This paper describes the setting, the strategies utilized and the outcome of a pilot community forest protection project implemented in the Sri Lanka Dry Zone. The experiment was executed under a partnership between the Forest Department (FD) and the Sri Lanka Australia Natural Resource Management Project (SLANRMP) resourced by the Australian Aid International Development (AusAID). The purpose of the SLANRMP is to test approaches to community management of natural resources for poverty reduction. A degraded 150 ha forest patch known as Nikawekanda North West Dry Zone was selected. This forest has only about a third of its area under forest cover while the rest is occupied by grass as a result of burning. The forest fire has destroyed the trees and the vegetation every year over the past 2-3 decades. The remaining forest area is under severe threat. The tussock grass cover acts as a trigger to spread fire during the dry months.
Upon identification of the households which would directly benefit from a programme of effective protection of Nikawekanda, the project supported a series of participatory exercises involving both the community as well as the authorities. The process uncovered useful information such as sources of forest fire and the process of destruction, strategies to prevent fire, forest planting and management options, the community benefits from forest protection, community preparations, etc. among others. Subsequently, a strategic action plan prepared entirely through community participation focused not only on the forest management but also on other rural resources and livelihood activities. Small group formation involving all households directly benefiting from the forest resource and formation of a village apex organization were important activities in July 2003. The group members assisted by officials and other facilitators prepared a resource management plan which includes forest protection. The awareness and education activities of the plan resulted in improved awareness about forest fire and the need for fire prevention. The action plan was co-ordinated and managed by a committee representing members from each of the groups.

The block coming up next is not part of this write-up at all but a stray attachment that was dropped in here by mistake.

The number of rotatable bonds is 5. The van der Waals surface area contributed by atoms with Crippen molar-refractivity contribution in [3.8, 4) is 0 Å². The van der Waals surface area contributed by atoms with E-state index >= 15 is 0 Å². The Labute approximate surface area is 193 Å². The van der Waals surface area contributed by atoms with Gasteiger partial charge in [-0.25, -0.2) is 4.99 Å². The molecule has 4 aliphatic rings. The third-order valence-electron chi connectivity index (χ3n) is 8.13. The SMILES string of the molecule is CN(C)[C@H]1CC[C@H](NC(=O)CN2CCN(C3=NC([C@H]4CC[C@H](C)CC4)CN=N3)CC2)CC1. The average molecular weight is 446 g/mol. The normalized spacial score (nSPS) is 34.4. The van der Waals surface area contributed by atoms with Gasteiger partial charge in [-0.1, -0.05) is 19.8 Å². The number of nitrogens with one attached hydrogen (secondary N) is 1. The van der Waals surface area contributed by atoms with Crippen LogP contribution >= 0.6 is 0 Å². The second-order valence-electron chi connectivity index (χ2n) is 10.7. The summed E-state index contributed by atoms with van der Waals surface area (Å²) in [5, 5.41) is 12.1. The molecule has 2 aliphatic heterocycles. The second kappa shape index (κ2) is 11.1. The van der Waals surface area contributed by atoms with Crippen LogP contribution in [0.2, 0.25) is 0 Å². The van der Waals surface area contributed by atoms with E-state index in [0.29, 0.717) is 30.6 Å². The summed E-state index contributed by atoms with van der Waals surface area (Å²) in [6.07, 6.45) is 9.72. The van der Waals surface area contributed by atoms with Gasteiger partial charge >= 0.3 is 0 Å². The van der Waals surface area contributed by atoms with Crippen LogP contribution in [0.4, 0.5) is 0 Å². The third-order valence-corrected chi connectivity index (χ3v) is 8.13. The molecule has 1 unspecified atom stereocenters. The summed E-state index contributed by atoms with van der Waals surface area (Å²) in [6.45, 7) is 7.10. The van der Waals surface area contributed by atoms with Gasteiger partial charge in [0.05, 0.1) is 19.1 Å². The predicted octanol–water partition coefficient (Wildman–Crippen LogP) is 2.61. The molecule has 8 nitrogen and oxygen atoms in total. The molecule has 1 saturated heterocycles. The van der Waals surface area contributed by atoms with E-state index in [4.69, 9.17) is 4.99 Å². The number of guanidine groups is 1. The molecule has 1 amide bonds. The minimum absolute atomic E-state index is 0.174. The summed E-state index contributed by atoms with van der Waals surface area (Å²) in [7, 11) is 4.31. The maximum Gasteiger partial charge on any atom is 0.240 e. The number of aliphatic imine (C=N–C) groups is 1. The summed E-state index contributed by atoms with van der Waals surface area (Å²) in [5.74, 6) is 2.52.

The most obvious success of the pilot experiment has been the prevention of burning of Nikawekanda through community efforts for the fourth consecutive year. It is likely that community efforts will be continued into the future. The paper also describes the results of community engagement including women actions in fire control and forest management. Based on the outcome produced through community actions as well as its potential sustainability, the paper recognizes the pilot as a success story.
The final section of the paper highlights lessons learned from the success story at Nikawekanda. The multi sector approach focusing forest as well as the management of the entire resource base, providing community support on vital areas of livelihoods, participatory planning and learning approaches throughout the experiment, the employment of seven different methods aimed at forest protection, encouraging small groups and their federation to the village organization and collaborative work relations with all agencies are highlighted. Recognizing that the full benefits of forest management can only be realized in the future, the paper discusses the need for continued community support until such time the village organization is adequately empowered to manage the forest resource in collaboration with FD officials and others.
Joseph Lane, Colombo 04